NABIS & HEMP? Let's talk.
Contact details below.
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By Mike Crawford
Malden City Council Seeks to Pause
Cannabis Retail Licensing
City Councilor Craig Spadafora, an alcohol Retailer is not a fan of cannabis retail?
“I want them to live in Malden, I want them to
eat in Malden and I want them to drink in Malden.”
City Councilor Craig Spadafora, 10/10/19,
Malden City Council debate.
The Malden, Massachusetts City Council recently
passed a non-binding Resolve, “that the
city of Malden cannabis license commission
pause on soliciting additional applications for
retail marijuana licenses so that the city can solicit
voter feedback at the next municipal election
on limits on the number of establishments
allowed in the city” by a vote of 6-5.
State law passed after a 2016 legalization initiative
requires cities or towns that voted a majority
in support of the ballot question to license
a set number of cannabis licenses. In the city
of Malden, it would mean five or more adult use
cannabis applicants being licensed. The city is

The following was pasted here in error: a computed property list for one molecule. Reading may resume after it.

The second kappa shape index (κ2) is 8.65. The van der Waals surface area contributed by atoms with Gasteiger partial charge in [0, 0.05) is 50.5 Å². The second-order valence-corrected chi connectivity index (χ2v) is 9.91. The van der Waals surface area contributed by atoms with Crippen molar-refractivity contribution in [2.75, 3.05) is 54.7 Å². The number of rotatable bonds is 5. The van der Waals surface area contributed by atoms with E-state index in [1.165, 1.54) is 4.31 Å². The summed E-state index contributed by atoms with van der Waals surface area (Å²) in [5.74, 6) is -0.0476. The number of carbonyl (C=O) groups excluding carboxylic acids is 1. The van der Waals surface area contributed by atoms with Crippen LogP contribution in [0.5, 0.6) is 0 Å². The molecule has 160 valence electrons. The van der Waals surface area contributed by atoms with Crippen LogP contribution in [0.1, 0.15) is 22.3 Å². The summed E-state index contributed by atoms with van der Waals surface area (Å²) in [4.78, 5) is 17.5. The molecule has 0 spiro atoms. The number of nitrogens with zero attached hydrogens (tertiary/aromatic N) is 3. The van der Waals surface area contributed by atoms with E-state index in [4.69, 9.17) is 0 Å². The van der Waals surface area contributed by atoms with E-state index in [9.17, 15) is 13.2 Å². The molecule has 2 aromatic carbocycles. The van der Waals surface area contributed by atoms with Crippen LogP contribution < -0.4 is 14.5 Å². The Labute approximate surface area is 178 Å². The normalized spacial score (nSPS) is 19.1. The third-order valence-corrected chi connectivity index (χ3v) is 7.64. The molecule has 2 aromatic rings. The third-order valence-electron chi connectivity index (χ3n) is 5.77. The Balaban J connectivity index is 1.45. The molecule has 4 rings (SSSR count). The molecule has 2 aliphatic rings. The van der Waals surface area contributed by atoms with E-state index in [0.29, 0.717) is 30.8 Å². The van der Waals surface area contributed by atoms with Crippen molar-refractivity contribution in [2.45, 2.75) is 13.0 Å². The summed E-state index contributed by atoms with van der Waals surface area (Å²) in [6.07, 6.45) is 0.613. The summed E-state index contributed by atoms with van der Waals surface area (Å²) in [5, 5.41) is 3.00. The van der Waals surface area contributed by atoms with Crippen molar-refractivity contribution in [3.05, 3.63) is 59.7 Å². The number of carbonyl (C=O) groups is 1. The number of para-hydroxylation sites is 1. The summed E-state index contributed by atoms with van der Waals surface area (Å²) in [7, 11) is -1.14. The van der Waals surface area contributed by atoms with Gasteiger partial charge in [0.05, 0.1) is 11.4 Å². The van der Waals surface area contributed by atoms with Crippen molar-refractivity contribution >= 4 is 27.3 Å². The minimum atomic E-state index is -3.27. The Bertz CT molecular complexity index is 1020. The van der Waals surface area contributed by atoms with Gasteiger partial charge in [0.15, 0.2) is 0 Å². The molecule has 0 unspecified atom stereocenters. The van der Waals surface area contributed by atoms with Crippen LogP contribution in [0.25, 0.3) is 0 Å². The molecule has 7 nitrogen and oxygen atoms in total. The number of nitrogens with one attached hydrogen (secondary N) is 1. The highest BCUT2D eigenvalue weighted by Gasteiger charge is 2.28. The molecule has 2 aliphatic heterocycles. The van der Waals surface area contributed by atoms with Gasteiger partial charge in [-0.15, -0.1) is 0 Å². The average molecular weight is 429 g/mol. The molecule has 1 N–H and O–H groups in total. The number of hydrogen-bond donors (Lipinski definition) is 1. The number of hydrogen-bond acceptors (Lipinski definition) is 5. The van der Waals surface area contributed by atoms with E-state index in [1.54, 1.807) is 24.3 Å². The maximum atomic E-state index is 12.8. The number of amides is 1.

only legally able to ban, to opt-out of cannabis
licensing by passing a new ballot initiative.
Currently, Malden has selected two adult-use
applicants to proceed with licensing.
The sponsor of the Resolve, City Councilor
Craig Spadafora doubted voters that elected
him, “A lot of voters didn’t realize there was a
number, they didn’t, whether you want to call
them uneducated voters that’s fine, they didn't
understand there was a number tied to the number
of alcohol licenses determined by the state by
City Councilor Amanda Linehan noted why she
was against the Resolve and seemed to take
issue with Spadafora on voter intent, “I voted in
favor of cannabis as a resident when it was on
the ballot and sincerely believe it sets a bad precedent
to assume that voters didn’t understand
how that ratio would be set or what it was that
they were voting on.”
Linehan also directly addressed those who would
be harmed by more delays, “I don't think it’s fair
to those that are midway through the process
right now to take this step.”
Spadafora seems intent in pushing for a ballot
initiative that would allow voters to limit the number
of retail cannabis licenses. This is interesting
considering he appears to retail liquor at his family’s
Malden restaurant business.
A 2017 study “Helping Settle the Marijuana and
Alcohol Debate: Evidence from Scanner Data”
showed a sizable decrease in liquor sales following
cannabis legalization with alcohol sales down
by as much as 16.2 percent.